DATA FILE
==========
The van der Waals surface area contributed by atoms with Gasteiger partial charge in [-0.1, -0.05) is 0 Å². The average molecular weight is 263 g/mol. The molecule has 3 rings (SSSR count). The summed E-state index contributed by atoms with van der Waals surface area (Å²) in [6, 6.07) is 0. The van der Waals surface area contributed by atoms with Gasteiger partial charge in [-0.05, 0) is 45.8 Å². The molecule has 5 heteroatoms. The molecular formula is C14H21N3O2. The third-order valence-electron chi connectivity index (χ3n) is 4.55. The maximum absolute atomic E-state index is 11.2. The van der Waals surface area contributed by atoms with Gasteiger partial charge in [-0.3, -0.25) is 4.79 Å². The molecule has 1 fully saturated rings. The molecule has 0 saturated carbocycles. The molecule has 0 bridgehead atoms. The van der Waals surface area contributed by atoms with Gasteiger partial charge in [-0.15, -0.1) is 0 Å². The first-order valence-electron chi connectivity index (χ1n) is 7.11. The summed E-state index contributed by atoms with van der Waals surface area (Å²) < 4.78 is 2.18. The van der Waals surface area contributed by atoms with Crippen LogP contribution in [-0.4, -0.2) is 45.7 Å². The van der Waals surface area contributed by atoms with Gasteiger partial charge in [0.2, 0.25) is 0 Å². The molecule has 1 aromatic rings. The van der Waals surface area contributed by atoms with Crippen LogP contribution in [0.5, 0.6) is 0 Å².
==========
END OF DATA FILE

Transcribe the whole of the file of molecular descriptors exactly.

The van der Waals surface area contributed by atoms with Gasteiger partial charge in [-0.1, -0.05) is 0 Å². The average molecular weight is 263 g/mol. The molecule has 3 rings (SSSR count). The summed E-state index contributed by atoms with van der Waals surface area (Å²) in [6, 6.07) is 0. The van der Waals surface area contributed by atoms with Gasteiger partial charge in [-0.05, 0) is 45.8 Å². The molecule has 5 heteroatoms. The molecular formula is C14H21N3O2. The third-order valence-electron chi connectivity index (χ3n) is 4.55. The maximum absolute atomic E-state index is 11.2. The van der Waals surface area contributed by atoms with Gasteiger partial charge in [-0.3, -0.25) is 4.79 Å². The molecule has 1 fully saturated rings. The molecule has 0 saturated carbocycles. The molecule has 0 bridgehead atoms. The van der Waals surface area contributed by atoms with Gasteiger partial charge in [-0.15, -0.1) is 0 Å². The first-order valence-electron chi connectivity index (χ1n) is 7.11. The summed E-state index contributed by atoms with van der Waals surface area (Å²) < 4.78 is 2.18. The van der Waals surface area contributed by atoms with Crippen LogP contribution in [-0.4, -0.2) is 45.7 Å². The van der Waals surface area contributed by atoms with Gasteiger partial charge in [0.2, 0.25) is 0 Å². The molecule has 1 aromatic rings. The van der Waals surface area contributed by atoms with Crippen LogP contribution in [0.5, 0.6) is 0 Å².